Professor Colette Mazzucelli (International Relations
How would you describe yourself?
I am a citizen of the world, a traveller who appreciates learning from diversity, in people and cultures, as much as coming home to my family, friends, and feline, Ginevra “Cuddles” Pario.
You are a Professor of International Relations. How did you pick your career path?
My career path chose me: those mentors who provided guidance and inspiration from a young age were all educators. The voice inside placed me on the service path to teaching and learning in classrooms around the world until one day the world became my classroom of choice. Now, through learning that is mediated by video conference technology, students in my classrooms, aged 16 to 66, come joyfully together in multiple, plural communities engaging in dialogue on six continents in real-time each week.
The voice inside placed me on the service path to teaching and learning in classrooms around the world until one day the world became my classroom of choice.
You are "fearless" in your current position. Help us walk in your shoes and understand where you get the strength from.
Strength comes from the core, deep inside, animated by curiosity to know what makes people tick in their home environments and by awareness of the unity in diversity - the knowledge that our humanity is shared, knowing no borders or bounds.
Can you think of one moment where you broke the mould and set course on a path less trodden?
In accepting a two-year Visiting Lecturer position (1995-97), a dual appointment at the Budapest University of Economic Sciences (BKE) and the Budapest Institute for Graduate International and Diplomatic Studies (BIGIS) in Hungary, which was administered by colleagues at Yale University, the mould of a traditional, one-country academic career was broken right at the start of my journey. That experience, a type of Peace Corps for Professors in Central and Eastern Europe, led me practically to develop skills teaching with technology in “classrooms without borders,” thereby making tenure at one university unlikely and the experience of teaching across continents for multiple institutions a daily reality. The Budapest experience subsequently inspired me to create the Transatlantic Internet/Multimedia Seminar Southeastern Europe (2000-03), the first technology-mediated, blended Seminar in the history of Sciences Po reaching students from Paris to Beijing to Munich to San Jose, funded by the Robert Bosch Foundation in Stuttgart, Germany.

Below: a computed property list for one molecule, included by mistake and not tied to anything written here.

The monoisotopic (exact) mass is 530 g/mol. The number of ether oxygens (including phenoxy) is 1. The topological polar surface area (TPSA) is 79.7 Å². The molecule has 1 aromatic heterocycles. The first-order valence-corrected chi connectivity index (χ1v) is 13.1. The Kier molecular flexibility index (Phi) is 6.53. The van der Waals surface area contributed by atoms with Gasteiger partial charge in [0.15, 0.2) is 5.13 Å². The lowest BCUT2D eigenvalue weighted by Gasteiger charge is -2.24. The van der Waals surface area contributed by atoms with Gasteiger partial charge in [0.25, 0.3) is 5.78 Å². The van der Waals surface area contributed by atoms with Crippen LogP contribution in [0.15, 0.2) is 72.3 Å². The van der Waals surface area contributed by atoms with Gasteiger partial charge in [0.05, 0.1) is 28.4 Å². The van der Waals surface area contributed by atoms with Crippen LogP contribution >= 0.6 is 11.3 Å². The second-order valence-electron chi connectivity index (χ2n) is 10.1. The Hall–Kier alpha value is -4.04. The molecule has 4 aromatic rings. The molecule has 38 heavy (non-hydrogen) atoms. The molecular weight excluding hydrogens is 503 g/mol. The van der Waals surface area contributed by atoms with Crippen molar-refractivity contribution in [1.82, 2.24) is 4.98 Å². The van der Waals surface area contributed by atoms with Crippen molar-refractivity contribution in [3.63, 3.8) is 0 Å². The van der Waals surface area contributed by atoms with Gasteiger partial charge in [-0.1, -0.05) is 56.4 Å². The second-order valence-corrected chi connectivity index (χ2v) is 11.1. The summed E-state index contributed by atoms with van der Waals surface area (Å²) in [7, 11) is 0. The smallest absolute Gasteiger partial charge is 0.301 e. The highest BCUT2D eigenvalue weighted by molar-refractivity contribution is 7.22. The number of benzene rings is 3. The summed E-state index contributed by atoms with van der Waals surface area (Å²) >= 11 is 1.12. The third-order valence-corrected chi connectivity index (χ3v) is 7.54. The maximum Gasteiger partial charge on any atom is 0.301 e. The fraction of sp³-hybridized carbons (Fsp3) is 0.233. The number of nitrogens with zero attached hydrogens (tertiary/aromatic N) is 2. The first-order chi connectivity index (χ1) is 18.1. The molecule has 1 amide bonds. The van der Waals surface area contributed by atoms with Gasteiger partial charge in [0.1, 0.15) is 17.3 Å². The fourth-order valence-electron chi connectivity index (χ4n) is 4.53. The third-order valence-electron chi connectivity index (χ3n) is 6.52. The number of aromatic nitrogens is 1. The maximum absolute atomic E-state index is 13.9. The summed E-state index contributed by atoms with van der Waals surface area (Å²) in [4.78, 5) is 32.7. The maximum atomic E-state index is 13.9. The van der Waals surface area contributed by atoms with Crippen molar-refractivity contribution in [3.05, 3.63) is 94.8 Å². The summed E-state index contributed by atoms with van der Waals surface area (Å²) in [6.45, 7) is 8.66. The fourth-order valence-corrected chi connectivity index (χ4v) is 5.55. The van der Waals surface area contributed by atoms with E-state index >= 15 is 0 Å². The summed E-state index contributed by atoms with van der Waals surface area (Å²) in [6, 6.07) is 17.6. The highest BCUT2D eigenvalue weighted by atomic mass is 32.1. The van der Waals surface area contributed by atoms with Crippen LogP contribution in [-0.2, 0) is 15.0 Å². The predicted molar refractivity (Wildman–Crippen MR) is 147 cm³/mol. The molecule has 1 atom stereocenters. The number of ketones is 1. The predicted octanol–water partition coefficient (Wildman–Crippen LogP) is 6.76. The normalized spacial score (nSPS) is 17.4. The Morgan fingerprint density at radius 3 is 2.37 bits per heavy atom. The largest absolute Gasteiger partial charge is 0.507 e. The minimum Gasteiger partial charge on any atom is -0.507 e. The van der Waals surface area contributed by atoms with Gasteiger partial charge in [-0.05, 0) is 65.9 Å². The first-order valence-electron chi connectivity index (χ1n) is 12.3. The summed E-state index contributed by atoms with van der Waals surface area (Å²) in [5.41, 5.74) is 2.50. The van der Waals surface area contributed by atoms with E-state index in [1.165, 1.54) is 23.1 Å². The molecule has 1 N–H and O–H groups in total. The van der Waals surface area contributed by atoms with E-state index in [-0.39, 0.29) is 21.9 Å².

The TIMSSE website is still online, including writings from our early collective experiences, which, in that generation at the start of the new millennium, were novel. It was a brave new world of experimentation, trying different audio, chat, and video learning tools, which, in the present era, is par for the course.
What excites you when you wake up every morning?
The sun that shines as well as the rain that trickles on my large front window with a view onto nature’s beauty and a head hug from feline friend “Cuddles”!
Share some examples where you have made a difference in your country and community.
Teaching and learning across continents is like a team sport - making a difference in a learning community brings the experiences of students in diverse countries together in fun ways - it is like weaving a tapestry - the myriad colours in the many threads make the whole more exquisite and more intricate.
The work-life balance is not simple to achieve - starting the day with a short meditation, relaxing in a quiet space, and making time to do enjoyable things, cooking, arranging flowers, watching films, is very important.
What are some of the challenges you face? How do you overcome them?
Communication across cultures - discovering a common language that allows many different student voices to emerge - is the challenge of a lifetime. This challenge makes nurturing empathy through storytelling key - each student becomes a narrator speaking in the first-person to share voyages of discovery that make community experiences more vivid and memorable.
How do you manage self care? Do you believe in work-life balance or integration? What are some of the strategies you adopt?
Self care is not a given in a 24 by 7 learning environment. The work-life balance is not simple to achieve - starting the day with a short meditation, relaxing in a quiet space, and making time to do enjoyable things, cooking, arranging flowers, watching films, is very important. Time alone is critical to recharge the battery and assess present goals.
Do you consider yourself a "Global Girl"? Why?
Yes, most innately, because living in the day-to-day informed by experiences in and of the world is as natural as breathing - no other life is imaginable.
What is the advice you would give your 16-year-old self?
Give time to time to create my authentic self- life is a process of creating, rather than finding, a true self. Life as a work of art is the process of becoming rather than being.
What are three values you think are most important for a global leader?
Honesty, Perseverance, and, above all, Service to Humanity
What's next for Colette?
A trip to India during summer 2020 as my service to humanity is realized equally through teaching across continents as well as cooperation with colleagues in the Global Listening Centre (GLC) headquartered in Mumbai, London, Miami, and locations worldwide. We believe that listening may guide us as seekers of wisdom on the path to nurturing peace in our troubled world.